4. Because Everybody’s Doing It

The “apartheid wall” at Columbia had a dozen organizations on it last year – including the black, Latino, Native American, Arab, and Asian students organizations, the queer alliance, feminist groups fighting sexual assault, the student workers union, environmental groups fighting against climate change and the keystone pipeline, and so many more popular student clubs – it’s safe to say that students will feel that not supporting the Palestinian cause means not standing with marginalized groups, or means being racist, or not caring about the environment, or not into helping the underdog, in other words – heartless. And nobody wants to be heartless. When I was a student at Columbia, the list of endorsements was less than half that. One of the major strategies of anti-Israel groups is to make it appear as if their cause is far more popular than it is – to give the illusion that “everybody’s doing it, so why not you?”

5. And Now They’re Stuck…

If you want to fit in with the SJW crowd, who paint themselves as the only people who care about making a difference, the only people with ambition and heart, you have to accept the entire package, otherwise you can’t possibly be accepted as a real SJW. You can never accept the more powerful group in a conflict. You must support the group with more melanin no matter what. It sounds dumb at face value because it is – but these SJWs have thousands of pages of readings from famous philosophers and theorists to back up their views, taught and supported by their professors whom they assume are the knowledge Gods. And since the SJW profs speak up and the non-SJW profs don’t, you have an imbalance of what these students are exposed to. So once these students are stuck in the SJW vortex it’s hard to get out, they would have to both restart their social lives from scratch, be labeled a bad person, and even put their grades at risk! Nobody wants that, so they don’t even bother to LOOK at alternative views. This is why so many of them are in favor of censorship – they are petrified that if they are ever exposed to these views that are contrary to the views of their group, that their intellectual honesty and integrity (which they are actually taught in college) might force them to see a more nuanced view – or even change their views entirely – and lead them to lose all their friends and even identity. And they’d rather not go there. They’d rather stick their fingers in the ears, sing la la la, and pretend opposing views don’t even exist. Because if they existed, they would have to consider them.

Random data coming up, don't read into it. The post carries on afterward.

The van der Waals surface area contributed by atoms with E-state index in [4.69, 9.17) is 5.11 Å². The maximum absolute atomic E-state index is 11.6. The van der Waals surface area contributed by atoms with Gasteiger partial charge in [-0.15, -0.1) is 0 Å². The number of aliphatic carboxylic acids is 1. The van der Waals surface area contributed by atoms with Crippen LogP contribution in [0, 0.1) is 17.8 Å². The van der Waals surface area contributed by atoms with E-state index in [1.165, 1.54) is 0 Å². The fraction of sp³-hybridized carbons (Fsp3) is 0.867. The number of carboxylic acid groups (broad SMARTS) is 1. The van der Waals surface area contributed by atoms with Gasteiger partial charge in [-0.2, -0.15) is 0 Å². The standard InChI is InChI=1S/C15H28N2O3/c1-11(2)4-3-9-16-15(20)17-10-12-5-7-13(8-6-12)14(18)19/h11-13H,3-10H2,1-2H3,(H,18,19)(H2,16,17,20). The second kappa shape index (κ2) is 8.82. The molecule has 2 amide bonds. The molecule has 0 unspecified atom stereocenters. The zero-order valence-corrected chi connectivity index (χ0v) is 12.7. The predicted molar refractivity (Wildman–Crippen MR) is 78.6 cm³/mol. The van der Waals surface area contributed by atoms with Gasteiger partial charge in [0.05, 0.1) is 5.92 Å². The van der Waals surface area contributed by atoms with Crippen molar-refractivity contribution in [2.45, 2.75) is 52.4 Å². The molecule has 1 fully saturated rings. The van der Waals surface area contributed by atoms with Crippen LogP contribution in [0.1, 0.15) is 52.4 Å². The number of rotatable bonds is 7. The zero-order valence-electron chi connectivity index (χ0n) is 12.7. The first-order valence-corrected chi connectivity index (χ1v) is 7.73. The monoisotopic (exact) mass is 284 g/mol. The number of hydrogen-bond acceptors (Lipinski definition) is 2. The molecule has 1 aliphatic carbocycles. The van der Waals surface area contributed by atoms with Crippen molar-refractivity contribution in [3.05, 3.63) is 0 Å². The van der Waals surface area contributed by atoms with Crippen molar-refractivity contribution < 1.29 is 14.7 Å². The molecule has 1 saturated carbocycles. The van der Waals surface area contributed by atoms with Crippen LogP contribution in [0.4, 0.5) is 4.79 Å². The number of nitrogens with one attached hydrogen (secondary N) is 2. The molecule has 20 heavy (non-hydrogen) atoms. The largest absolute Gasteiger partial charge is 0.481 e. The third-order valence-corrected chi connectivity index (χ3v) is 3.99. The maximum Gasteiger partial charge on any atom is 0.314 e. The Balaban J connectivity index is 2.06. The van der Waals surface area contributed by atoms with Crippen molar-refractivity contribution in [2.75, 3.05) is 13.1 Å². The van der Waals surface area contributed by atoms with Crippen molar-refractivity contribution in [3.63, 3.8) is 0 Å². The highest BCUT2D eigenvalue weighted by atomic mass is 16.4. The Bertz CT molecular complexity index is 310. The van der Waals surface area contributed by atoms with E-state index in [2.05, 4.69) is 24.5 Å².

6. Being “Powerful” Has a Price of Admission

Just as whites have to denounce colonialism excessively in order to gain admission to the clique, if you’re Jewish, you have to work extra hard to prove you’re anti-Zionist to gain their approval. One of the things you can do is walk off a birthright trip or be active in JVP/SJP to avoid accusations of dual loyalty. So these kids did it for adoration and admiration, for the approval of the SJW clique, whom they know they have to work extra hard to prove their anti-Zionist identity to because of their Jewish background. I once asked a leader of an SJW organization why she thinks Jews are considered powerful despite centuries of oppression. She said, “look around you, look at the names on the buildings at this university, look at Israel brutally oppressing Palestinians, you have your answer.”

To sum it all up, anti-Zionism is a new trend, and these young Jews are part of a larger “clique” whose price of admission is being anti Israel, among several other beliefs. All they need to do is hold onto these beliefs and presto – they have a warm and loving group of friends for life! These kids are constantly trying to gain mega brownie points and hero status among their clique so they do things like #INN. Once they are in, they can’t get out without losing their entire social life, and as Jews they have to work extra hard to “prove themselves.” So for many young Jews, the pressure is on.



Lex is a trained comedy actor who is Montreal's second-favourite export aside from poutine.